Whether you are a proud Glaswegian or an active tourist, it’s hard not to be impressed by the River Clyde. It was the heartbeat of the British Empire back in the day, when shipbuilding and trade was essential to our national economy. The Clyde meanders through the heart of Glasgow’s city centre before flowing out towards the Firth of Clyde.
There has been significant regeneration of the Clyde Waterfront, with almost £6 billion invested in the area between Glasgow Green and Dumbarton. The riverside has become something of a tourist trap, with the old docklands transformed into much-needed housing and amenities for locals and visitors alike. The Clyde is a place for Glasgow to be proud of once again and there are ways and means for budding cyclists to explore the River Clyde on two wheels. This article outlines the sights and sounds you can encounter en-route from Glasgow city centre out towards Clydebank, Kilpatrick and beyond.
As you venture out of the city centre, you’ll ride past the Victoria Park Pond and Fossil Grove, a beautiful collection of fossilised prehistoric trees. Sports fanatics may also wish to visit the Scotstoun Sports Campus, which is home to a dedicated Squash Club and has a stadium that’s home to the Glasgow Warriors Rugby Union side. It is also the venue for an ATP tennis event on the Challenger Tour, complete with an €85,000 prize pool.
Head north-west along the Dumbarton Road and you’ll soon reach the Clydebank Museum. It is here where visitors can get a sense of Glasgow’s industrial heritage along the River Clyde. A string of permanent exhibitions are on display within the Clydebank Town Hall. The most notable is the Singer Sewing Machine exhibition, which was named a ‘Recognised Collection of National Significance’ in 2013 by the Museums Galleries Scotland. The museum used to be run by volunteers in the town, but now it has a full-time team of staff which also welcome touring exhibitions.
Continue out of Clydebank and beneath the Erskine Bridge and you will soon head through the quaint and quiet villages of Old Kilpatrick and Bowling. Those with a passion for scenery and history can get their fill of both at the nearby Dunglass and Dumbarton Castles. The latter is a spectacular Georgian castle, complete with 18th century artillery fortifications and panoramic views across Ben Lomond.
If you’re not content with heading back to the city centre and you still wish to venture further afield on two wheels, we’d recommend heading north at this point to follow the River Leven. The Renton Road (B857) is the nicest route, taking you through Jamestown and towards Balloch, which is where the River Leven opens out into the vast expanse of Loch Lomond. The SEA LIFE Loch Lomond Aquarium proves exceptionally popular with tourists, displaying a myriad of sea life, while the spectacular ocean tunnel allows visitors to walk through and feel a part of the underwater world including sharks and giant turtles.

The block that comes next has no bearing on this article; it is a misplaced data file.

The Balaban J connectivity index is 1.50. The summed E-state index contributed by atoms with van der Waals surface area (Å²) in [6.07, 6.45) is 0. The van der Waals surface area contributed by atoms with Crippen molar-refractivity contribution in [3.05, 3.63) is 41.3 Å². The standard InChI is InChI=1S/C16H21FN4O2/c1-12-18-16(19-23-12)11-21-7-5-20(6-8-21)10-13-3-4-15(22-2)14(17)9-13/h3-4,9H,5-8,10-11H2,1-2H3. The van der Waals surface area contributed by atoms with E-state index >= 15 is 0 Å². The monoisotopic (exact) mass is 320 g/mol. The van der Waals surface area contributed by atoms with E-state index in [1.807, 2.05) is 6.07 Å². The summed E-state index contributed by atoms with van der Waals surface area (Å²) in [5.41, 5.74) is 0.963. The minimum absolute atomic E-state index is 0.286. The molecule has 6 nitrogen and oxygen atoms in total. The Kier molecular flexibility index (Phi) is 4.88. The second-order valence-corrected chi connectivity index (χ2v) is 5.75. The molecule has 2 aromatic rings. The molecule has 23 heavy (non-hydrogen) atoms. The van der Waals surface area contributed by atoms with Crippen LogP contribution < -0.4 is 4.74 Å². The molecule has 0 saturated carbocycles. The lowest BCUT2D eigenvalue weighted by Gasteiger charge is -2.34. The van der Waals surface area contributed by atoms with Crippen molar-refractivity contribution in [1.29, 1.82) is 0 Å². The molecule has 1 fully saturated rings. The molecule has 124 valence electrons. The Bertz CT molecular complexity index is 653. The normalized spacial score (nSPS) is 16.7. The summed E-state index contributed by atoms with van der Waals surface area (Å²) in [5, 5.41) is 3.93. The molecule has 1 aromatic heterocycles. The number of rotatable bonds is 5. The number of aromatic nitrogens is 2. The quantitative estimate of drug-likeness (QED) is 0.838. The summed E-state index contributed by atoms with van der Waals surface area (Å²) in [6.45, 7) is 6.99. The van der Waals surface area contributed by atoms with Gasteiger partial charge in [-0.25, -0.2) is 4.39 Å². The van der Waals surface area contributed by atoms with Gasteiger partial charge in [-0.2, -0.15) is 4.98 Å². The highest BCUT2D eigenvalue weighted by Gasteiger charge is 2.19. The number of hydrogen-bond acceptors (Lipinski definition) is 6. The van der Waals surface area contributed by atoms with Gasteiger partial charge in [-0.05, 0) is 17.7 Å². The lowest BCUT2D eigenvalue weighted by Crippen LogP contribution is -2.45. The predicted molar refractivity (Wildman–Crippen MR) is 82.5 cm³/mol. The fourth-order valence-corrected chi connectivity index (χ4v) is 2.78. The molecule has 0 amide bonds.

While you are here, it’s a good idea to spend some time in and around Loch Lomond, which is the largest inland stretch of water in the United Kingdom. This freshwater Scottish loch is one of Scotland’s most popular locations for boating and water sports activities, while many hundreds of entrants visit annually for the Great Scottish Swim in August. This route from Glasgow city centre is roughly 30 miles long. If you were to cycle from start to finish, it should take you no longer than three hours, but if you take in many of the sights and sounds featured above it will certainly provide a day’s worth of entertainment and intrigue.
For those who live closer to Edinburgh than Glasgow, or are visiting the capital instead of Glasgow, budding cyclists must take a look at our Gorebridge to Crichton Castle cycle route. This short-but-sweet four-mile ride and hike gives you a chance to hop aboard the Borders Railway, the newest line in Scotland, and experience the magnificent Crichton Castle that stands isolated, complete with stunning archways and columns.
Road trips are some of the best ways to travel through a new destination. Around the world there are some amazing sights to see and the freedom that a road trip provides you with is ideally suited to exploring everything on offer. So get adventurous, fly over to a new country hire a car from the airport & get exploring.
1: Lands End To John O’Groats in England & Scotland
This is the longest road trip you can take in the UK, at only 874 miles, this trip may not be as long as some of the other trips in this guide, but going from the Southernmost point in England to the Northernmost point in Scotland is quite the trip, it would only take 17 hours to complete thee trip flat out (which is why it’s also popular for cyclists ), so we’d recommend stopping in some of the many cities on the way & exploring all the sites places like Edinburgh, London & Brighton have to offer.
2: Salar de Utini in Bolivia